What does it mean to work to improve 'conservation policy'?
'Conservation policy’ is policy that can both negatively and positively affect ecological systems (i.e., nature). This includes policy initiatives titled with words like wildlife, watershed, ecosystem, etc., as well as those titled with words like land use, transportation, growth management, water security, development, food, timber, recreation, etc.
‘Improve’ means providing support in the development of policy to make it robust and effective, as well as assessing and adapting that policy to ensure it is, in fact, effective.
Nature conservation means ensuring that the ecological processes and functions that support biodiversity persist over the long term by promoting the protection, restoration, and sustainable use of the underlying systems and what they provide.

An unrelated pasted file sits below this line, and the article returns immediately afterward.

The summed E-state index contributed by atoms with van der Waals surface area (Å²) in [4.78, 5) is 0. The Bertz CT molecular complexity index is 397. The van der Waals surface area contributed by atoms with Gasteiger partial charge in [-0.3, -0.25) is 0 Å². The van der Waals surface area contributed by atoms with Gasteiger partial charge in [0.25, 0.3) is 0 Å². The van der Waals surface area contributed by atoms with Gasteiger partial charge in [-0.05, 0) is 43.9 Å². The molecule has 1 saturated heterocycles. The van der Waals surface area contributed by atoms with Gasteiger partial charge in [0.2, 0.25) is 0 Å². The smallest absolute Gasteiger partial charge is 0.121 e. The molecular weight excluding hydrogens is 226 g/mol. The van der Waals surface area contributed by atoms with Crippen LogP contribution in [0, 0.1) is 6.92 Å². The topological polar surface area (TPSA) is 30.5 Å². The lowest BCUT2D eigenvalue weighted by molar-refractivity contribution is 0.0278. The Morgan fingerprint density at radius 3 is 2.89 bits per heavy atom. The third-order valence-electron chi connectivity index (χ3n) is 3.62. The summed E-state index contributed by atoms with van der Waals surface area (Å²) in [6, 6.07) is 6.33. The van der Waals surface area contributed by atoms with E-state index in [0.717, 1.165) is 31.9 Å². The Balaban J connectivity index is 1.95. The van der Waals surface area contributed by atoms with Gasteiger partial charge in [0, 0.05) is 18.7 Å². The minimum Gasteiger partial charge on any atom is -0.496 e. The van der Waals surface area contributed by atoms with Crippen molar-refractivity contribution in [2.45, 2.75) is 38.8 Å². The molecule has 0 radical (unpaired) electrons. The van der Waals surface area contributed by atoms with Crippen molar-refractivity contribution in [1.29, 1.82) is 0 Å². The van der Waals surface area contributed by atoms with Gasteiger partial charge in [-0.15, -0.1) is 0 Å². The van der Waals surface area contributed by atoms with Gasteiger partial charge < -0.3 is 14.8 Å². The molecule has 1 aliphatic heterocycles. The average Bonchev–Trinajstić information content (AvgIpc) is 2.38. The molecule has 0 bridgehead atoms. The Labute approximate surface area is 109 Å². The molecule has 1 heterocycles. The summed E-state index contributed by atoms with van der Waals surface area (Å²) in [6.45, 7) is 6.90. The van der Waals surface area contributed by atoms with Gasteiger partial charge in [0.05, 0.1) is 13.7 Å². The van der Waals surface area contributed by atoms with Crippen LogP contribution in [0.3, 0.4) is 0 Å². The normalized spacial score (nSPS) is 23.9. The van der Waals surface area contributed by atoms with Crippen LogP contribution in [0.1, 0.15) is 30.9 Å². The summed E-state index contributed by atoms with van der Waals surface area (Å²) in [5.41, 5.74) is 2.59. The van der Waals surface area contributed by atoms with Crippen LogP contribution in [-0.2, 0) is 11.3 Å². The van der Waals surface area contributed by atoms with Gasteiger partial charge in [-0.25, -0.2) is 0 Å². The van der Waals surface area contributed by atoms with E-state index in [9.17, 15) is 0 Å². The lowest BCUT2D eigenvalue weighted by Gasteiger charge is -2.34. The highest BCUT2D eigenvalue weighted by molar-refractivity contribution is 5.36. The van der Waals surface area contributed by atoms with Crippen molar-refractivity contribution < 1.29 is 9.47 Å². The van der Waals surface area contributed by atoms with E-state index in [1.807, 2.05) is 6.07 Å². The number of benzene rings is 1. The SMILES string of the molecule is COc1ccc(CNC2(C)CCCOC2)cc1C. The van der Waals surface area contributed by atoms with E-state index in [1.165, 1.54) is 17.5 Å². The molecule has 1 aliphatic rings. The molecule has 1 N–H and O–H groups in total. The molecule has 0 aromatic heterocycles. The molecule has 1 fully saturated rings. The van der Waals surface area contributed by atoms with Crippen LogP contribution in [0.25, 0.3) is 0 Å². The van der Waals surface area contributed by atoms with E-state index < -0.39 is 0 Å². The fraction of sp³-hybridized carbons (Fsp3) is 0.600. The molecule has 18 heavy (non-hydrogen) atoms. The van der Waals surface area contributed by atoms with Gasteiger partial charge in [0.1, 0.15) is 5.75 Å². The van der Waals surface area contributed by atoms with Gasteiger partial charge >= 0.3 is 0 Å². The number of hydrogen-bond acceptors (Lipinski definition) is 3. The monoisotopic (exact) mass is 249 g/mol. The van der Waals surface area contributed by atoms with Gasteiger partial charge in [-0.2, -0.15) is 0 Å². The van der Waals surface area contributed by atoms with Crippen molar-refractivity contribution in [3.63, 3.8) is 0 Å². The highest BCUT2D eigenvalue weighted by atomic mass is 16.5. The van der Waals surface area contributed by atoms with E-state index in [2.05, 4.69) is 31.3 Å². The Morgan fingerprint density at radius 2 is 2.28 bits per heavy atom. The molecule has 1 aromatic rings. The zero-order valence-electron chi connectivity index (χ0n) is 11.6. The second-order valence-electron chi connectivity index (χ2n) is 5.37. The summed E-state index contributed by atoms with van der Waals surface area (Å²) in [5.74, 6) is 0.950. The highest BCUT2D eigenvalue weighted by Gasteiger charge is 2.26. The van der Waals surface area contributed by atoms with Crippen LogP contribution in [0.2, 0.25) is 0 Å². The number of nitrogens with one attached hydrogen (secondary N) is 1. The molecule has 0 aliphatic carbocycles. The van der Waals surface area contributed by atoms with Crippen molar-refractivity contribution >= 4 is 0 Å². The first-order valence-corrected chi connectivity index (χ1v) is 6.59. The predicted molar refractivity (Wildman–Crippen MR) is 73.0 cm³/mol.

Conservation can be thought of as a ‘hyphenated’ activity, meaning it requires many disciplines: conservation biology, conservation policy, wildlife conservation, water conservation, conservation communications, conservation law … etc.
The Max Bell Foundation has an excellent definition of ‘public policy’:
“Official decisions that guide the activities of organizations operating in the public interest. Such organizations include governments and non-profit organizations at the local, municipal, regional, provincial, and national levels.
For example, public policy decisions can be expressed as legislation, resolutions, regulations, by-laws, appropriations, court decisions, etc.
Public policy refers not only to decisions, but also the programs and administrative practices undertaken by organizations operating in the public interest.”
How does the
Corvus Centre for Conservation Policy
work to improve 'conservation policy'?
Working to improve conservation policy means first understanding the conservation policy process, ....
... understanding how to evaluate conservation policy, ...
... and then providing targeted support of the right type at the right point.